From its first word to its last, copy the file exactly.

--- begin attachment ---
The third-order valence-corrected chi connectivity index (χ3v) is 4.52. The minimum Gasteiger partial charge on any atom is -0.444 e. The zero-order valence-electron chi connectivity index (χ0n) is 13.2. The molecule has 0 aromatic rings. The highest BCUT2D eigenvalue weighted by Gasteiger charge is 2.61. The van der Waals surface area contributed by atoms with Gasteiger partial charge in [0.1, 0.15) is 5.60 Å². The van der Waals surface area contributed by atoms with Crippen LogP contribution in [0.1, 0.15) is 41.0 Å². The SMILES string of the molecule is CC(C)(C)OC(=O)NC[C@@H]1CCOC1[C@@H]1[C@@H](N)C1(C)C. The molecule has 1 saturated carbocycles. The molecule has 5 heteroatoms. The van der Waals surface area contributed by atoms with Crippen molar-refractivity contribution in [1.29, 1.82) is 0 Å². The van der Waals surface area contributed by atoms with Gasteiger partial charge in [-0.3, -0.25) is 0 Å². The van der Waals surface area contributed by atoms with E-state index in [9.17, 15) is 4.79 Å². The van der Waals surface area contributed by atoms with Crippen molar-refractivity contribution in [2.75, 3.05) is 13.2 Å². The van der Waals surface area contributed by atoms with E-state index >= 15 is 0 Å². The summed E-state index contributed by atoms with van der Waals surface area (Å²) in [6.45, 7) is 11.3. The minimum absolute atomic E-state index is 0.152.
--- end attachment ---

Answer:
The third-order valence-corrected chi connectivity index (χ3v) is 4.52. The minimum Gasteiger partial charge on any atom is -0.444 e. The zero-order valence-electron chi connectivity index (χ0n) is 13.2. The molecule has 0 aromatic rings. The highest BCUT2D eigenvalue weighted by Gasteiger charge is 2.61. The van der Waals surface area contributed by atoms with Gasteiger partial charge in [0.1, 0.15) is 5.60 Å². The van der Waals surface area contributed by atoms with Crippen LogP contribution in [0.1, 0.15) is 41.0 Å². The SMILES string of the molecule is CC(C)(C)OC(=O)NC[C@@H]1CCOC1[C@@H]1[C@@H](N)C1(C)C. The molecule has 1 saturated carbocycles. The molecule has 5 heteroatoms. The van der Waals surface area contributed by atoms with Crippen molar-refractivity contribution in [1.29, 1.82) is 0 Å². The van der Waals surface area contributed by atoms with Gasteiger partial charge in [-0.3, -0.25) is 0 Å². The van der Waals surface area contributed by atoms with E-state index in [9.17, 15) is 4.79 Å². The van der Waals surface area contributed by atoms with Crippen molar-refractivity contribution in [2.75, 3.05) is 13.2 Å². The van der Waals surface area contributed by atoms with E-state index >= 15 is 0 Å². The summed E-state index contributed by atoms with van der Waals surface area (Å²) in [6.45, 7) is 11.3. The minimum absolute atomic E-state index is 0.152.